Why retiring Roger Federer could miss his final competitive appearance

Roger Federer’s final competitive appearance on a tennis court is in doubt after his long-time trainer revealed a last-minute decision will be made over his participation in the Laver Cup.

Federer, one of the greatest players of all time, will retire from top-level tennis after the Laver Cup, which takes place on September 23-25 at London’s O2 Arena.

The 41-year-old has won 20 Grand Slams during his exceptional career but has struggled with injuries in recent years, making his last appearance at Wimbledon 2021.

While Federer is open to playing exhibition matches going forward, he saw the Laver Cup as a chance to bid farewell to tennis fans and mark the end of his professional career.

But there are now concerns that Federer will not be fit enough to feature in the Laver Cup, which is a tournament between players from Team Europe and Team World.

Federer has had three operations on his right knee since the start of 2020 and the issue has been causing him discomfort in recent training sessions.

‘He will probably decide that at the last moment,’ Pierre Paganini, who has worked with Federer for almost 30 years, told Blick. ‘He is trained to have as much information as possible about whether it’s a good idea or not.

‘Since July, when he started combining the different training elements, he has noticed that he has to make more and more detours and put in extra effort. He had to make greater efforts for relatively low intensity.

‘I think it [retiring] is a smart decision. It’s not just about the knee. Roger has played a lot of matches in his career and put his body under extreme strain.

‘He’s had to put in an incredible amount of effort in recent years to compete at a world-class level.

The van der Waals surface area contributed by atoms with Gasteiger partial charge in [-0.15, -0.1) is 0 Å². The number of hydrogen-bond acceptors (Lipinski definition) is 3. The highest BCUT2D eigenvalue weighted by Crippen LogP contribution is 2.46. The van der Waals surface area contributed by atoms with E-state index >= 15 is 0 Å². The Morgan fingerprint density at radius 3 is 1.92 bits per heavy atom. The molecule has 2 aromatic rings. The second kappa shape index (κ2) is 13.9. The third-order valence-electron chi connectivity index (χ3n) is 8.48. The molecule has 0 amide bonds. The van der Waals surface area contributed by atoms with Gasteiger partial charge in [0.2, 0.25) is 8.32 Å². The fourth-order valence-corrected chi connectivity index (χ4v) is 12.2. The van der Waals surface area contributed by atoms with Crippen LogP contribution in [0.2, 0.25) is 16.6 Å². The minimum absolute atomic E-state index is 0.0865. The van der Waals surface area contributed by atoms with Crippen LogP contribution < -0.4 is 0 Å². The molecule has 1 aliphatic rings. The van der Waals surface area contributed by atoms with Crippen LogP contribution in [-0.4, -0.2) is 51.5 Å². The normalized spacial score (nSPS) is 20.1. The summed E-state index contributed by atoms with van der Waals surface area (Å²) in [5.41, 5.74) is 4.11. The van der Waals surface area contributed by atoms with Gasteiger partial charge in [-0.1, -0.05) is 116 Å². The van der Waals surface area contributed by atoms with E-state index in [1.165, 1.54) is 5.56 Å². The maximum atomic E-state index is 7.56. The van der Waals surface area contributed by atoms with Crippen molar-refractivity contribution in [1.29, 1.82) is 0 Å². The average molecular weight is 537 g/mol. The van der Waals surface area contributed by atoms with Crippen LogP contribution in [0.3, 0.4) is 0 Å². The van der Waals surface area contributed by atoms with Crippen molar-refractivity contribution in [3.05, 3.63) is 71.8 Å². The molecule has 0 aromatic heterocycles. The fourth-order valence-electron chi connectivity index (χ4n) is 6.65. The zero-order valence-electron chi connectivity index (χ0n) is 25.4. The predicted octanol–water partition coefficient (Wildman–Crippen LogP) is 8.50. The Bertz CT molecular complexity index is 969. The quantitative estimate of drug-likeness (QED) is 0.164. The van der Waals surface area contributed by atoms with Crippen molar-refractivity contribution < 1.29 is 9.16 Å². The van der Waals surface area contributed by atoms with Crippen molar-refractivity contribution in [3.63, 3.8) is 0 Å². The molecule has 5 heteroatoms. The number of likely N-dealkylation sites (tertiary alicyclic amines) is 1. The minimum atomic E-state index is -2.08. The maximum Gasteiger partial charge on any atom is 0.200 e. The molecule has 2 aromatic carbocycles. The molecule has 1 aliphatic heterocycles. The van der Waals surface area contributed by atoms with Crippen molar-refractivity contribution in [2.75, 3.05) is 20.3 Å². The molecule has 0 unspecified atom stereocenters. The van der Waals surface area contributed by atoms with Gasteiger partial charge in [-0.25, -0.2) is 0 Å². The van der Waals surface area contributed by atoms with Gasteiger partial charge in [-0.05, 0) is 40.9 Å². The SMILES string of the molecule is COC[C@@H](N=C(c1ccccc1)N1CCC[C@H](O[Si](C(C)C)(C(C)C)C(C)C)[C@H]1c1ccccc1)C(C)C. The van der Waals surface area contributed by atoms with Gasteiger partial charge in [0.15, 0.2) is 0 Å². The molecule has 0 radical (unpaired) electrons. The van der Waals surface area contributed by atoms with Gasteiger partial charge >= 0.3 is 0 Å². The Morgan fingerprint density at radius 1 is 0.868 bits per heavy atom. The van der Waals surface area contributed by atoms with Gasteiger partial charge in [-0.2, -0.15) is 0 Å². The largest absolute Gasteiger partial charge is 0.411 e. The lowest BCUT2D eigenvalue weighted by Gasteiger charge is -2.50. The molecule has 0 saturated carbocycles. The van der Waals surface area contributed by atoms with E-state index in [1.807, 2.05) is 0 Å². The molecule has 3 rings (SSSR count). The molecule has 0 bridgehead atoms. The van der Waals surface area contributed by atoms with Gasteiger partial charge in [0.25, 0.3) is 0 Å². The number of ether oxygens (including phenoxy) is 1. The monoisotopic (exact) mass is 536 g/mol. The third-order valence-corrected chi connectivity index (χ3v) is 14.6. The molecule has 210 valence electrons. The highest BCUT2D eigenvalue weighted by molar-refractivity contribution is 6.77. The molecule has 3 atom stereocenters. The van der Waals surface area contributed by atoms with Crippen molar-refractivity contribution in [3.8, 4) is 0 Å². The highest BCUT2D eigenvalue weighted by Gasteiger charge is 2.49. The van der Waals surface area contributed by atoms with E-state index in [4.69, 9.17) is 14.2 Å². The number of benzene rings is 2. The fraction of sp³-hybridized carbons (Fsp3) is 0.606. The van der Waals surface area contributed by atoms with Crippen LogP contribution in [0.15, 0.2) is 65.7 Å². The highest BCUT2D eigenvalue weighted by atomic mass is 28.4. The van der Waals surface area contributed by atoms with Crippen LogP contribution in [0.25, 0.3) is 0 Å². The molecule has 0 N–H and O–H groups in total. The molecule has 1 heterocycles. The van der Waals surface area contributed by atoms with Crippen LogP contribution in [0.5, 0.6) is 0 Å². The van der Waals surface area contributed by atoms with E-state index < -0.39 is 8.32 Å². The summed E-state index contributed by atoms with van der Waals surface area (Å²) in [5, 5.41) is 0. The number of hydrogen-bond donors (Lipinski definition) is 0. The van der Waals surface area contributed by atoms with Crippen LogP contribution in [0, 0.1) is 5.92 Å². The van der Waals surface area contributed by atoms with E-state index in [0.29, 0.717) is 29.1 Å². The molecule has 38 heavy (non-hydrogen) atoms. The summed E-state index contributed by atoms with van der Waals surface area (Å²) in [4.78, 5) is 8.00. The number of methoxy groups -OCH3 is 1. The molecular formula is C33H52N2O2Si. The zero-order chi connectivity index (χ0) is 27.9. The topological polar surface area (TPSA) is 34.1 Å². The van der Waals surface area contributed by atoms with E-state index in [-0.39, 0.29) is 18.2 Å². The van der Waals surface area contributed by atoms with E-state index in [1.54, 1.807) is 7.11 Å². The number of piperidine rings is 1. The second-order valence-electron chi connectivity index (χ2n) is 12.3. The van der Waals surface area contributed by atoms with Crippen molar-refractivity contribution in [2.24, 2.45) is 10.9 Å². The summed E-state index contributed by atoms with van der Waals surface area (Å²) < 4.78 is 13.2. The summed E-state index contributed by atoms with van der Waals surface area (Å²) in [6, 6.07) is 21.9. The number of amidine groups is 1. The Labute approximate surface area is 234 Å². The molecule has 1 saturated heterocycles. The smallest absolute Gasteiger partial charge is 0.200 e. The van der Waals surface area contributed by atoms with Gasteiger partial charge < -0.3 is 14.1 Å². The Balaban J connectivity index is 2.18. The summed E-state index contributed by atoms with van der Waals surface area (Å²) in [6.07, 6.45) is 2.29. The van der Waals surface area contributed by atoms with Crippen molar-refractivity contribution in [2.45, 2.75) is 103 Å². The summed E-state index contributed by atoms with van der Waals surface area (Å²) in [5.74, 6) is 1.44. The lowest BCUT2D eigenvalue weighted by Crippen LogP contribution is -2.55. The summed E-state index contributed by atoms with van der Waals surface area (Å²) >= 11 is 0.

‘Imagine how many training sessions a top athlete has done up to the age of 41. It’s a miracle to me how he’s done for the past five years.’

British tennis star Andy Murray is desperate to see Federer play in the Laver Cup and says it would be the ‘end of something pretty special’.

The three-time Grand Slam champion, part of Team Europe, said: ‘I hope that Roger’s able to play because he always got amazing support at the O2.

‘I think the atmosphere will be incredible. It’s the end of something pretty special.

‘I didn’t know that he was going to be stopping. I think people were maybe expecting that to happen, but I didn’t know that when I signed up to play [in June].

‘All being in the same event together has not happened that much in the last years. It will be really special.’

Explaining his ‘bittersweet decision’ to walk away from top-level tennis, Federer said last week: ‘My body’s message to me lately has been clear.

‘I have played more than 1,500 matches over 24 years. Now I must recognise when it is time to end my competitive career.


Where do we begin?

It’s been a privilege to witness your journey and see you become a champion in every sense of the word.

We will so miss the sight of you gracing our courts, but all we can say for now is thank you, for the memories and joy you have given to so many.

‘To the game of tennis, I love you and will never leave you. This is a bittersweet decision because I will miss everything the tour has given me.

‘But, at the same time, there is so much to celebrate. I consider myself one of the most fortunate people on Earth.

‘I was given a special talent to play tennis and I did it at a level that I never imagined for much longer than I ever thought possible.’

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